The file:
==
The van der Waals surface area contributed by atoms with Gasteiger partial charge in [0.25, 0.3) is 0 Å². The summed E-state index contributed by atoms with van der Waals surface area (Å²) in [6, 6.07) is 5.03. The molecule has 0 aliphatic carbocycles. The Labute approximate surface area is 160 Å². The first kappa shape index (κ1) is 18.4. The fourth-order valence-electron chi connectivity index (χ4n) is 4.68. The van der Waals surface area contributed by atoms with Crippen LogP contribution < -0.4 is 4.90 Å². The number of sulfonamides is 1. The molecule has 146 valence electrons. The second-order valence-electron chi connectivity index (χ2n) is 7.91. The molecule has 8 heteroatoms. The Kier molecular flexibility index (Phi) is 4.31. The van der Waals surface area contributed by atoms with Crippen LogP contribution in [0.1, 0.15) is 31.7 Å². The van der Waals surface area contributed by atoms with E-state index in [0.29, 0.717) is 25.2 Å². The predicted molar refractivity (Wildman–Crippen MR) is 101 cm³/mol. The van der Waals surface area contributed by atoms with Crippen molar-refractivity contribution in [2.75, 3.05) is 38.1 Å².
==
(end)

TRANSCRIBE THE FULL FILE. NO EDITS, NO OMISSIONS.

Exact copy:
The van der Waals surface area contributed by atoms with Gasteiger partial charge in [0.25, 0.3) is 0 Å². The summed E-state index contributed by atoms with van der Waals surface area (Å²) in [6, 6.07) is 5.03. The molecule has 0 aliphatic carbocycles. The Labute approximate surface area is 160 Å². The first kappa shape index (κ1) is 18.4. The fourth-order valence-electron chi connectivity index (χ4n) is 4.68. The van der Waals surface area contributed by atoms with Crippen LogP contribution < -0.4 is 4.90 Å². The number of sulfonamides is 1. The molecule has 146 valence electrons. The second-order valence-electron chi connectivity index (χ2n) is 7.91. The molecule has 8 heteroatoms. The Kier molecular flexibility index (Phi) is 4.31. The van der Waals surface area contributed by atoms with Crippen LogP contribution in [0.1, 0.15) is 31.7 Å². The van der Waals surface area contributed by atoms with E-state index in [0.29, 0.717) is 25.2 Å². The predicted molar refractivity (Wildman–Crippen MR) is 101 cm³/mol. The van der Waals surface area contributed by atoms with Crippen molar-refractivity contribution in [2.75, 3.05) is 38.1 Å².